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Talking Heads - C'est un bon moment pour la dette européenne à haut rendement

Daniel Morris
2 Auteurs - Perspectives d'investissement
30/05/2023 · 7 Min

Les conditions sur le marché de la dette européenne à haut rendement sont actuellement favorables aux investisseurs argumente Olivier Monnoyeur, Head of High-Yield Debt. L’affaiblissement des fondamentaux économiques et le volume important de la dette à refinancer en 2025 et 2026 font partie des nuages potentiels qui se profilent à l’horizon. Selon Olivier, le moment est venu de déployer du capital dans des actifs de haute qualité, sur la base d’une analyse rigoureuse des bilans et d’une sélection des titres.

Ecoutez ce podcast Talking Heads avec Olivier Monnoyeur, Head of High-Yield Debt, et Daniel Morris, Global Market Strategist, qui discutent du positionnement de la dette européenne à haut rendement afin de faire face aux défis à venir.

Vous pouvez également écouter et vous abonner à Talking Heads sur Youtube ou votre chaîne de podcast préférée.


Lire la transcription (en anglais)

This is an edited transcript of the audio recording of this Talking heads podcast

Daniel Morris:

Hello, and welcome to the BNP Paribas Asset Management Talking Heads podcast. Every week, Talking Heads will bring you in-depth insights and analysis through the lens of sustainability on the topics that really matter to investors. In this episode, we’ll be discussing high yield debt. I’m Daniel Morris, Chief Market Strategist, and I’m joined by Olivier Monnoyeur, Head of High Yield. Welcome, Olivier, and thanks for joining me.

Olivier Monnoyeur: Thanks for having me today.

DM: Over the last year, we’ve had one of the fastest and steepest ever tightening cycles. Growth has slowed, but perhaps not by as much as we would have expected. At the same time, inflation is slowing, but equally, not by as much as the central banks would like. The US markets are pricing in cuts from the US Federal Reserve (Fed) soon, and there are still expectations of recession, although we don’t know when or how deep that will be. But the environment of rising rates and slowing growth is not necessarily the best for high yield, so tell us about what’s happened in high yield [debt] so far this year, Olivier.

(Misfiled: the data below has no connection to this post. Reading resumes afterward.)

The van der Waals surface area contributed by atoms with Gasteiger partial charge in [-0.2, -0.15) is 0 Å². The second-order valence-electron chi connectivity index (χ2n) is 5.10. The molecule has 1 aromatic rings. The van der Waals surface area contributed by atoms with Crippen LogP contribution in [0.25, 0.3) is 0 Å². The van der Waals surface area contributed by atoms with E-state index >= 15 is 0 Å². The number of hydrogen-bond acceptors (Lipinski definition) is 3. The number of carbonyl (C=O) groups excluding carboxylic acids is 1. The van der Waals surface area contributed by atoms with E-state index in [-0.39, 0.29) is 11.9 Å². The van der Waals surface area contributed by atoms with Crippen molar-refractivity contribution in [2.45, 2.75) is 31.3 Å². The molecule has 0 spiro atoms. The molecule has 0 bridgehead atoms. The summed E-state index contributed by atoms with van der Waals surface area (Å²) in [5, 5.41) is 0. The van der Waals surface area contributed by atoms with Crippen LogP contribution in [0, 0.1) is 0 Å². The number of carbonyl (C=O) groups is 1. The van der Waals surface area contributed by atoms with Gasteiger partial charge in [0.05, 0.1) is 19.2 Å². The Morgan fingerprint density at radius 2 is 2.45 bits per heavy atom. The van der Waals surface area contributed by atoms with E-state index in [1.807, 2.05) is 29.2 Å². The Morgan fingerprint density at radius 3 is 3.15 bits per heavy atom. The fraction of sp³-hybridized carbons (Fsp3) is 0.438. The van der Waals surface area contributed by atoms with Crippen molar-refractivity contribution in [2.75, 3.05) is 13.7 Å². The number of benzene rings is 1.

OM: Things are actually really good in high yield at the moment. Spreads are tighter, which means the perception of investor of risk is lower. Total returns are pretty good, at about 4%. The primary market is making a comeback, which means all companies in our universe can access capital markets again.

And the fundamentals are fairly solid. Results are generally good, and in high yield in Europe, default rates are less than 1%. We had a short episode of volatility – the credit risk collapse – but thanks to the swift intervention from authorities that was quickly resolved and deemed more idiosyncratic than systemic. Volatility came down and spreads came in again.

However, our investors tell us they like credit but prefer investment grade to high yield because of their view of the economy. That’s okay – we are cautious, too. We can wait for the cycle to be more favourable. But we have also been positioning the funds to be more resilient, being slightly cautious and favouring high quality companies, as well as having portfolios that have yields better than the benchmark.

That is what we like about this market – we don’t need to take more risk to get really good yield. You can get a 6%-8% yield at the moment and stay with the better, larger names that can access equity markets and bond markets and most importantly, have ample free cash flow. These are the companies that will be able to pay a coupon of 7%-8% when they refinance their 3%-4% coupon.

We want those companies that have the option to extend maturities should credit conditions tighten further. We think default rates will stay very contained in 2023 because the fundamentals are good – there’s not much in the way of debt maturing – so there’s no obvious trigger for a sudden rise in default rates.

DM: Investing is about risk versus opportunity. The risks at the moment include the debt ceiling debate in the US and the turmoil from the banking sector. What is your team doing in terms of investments given the current risks and opportunities?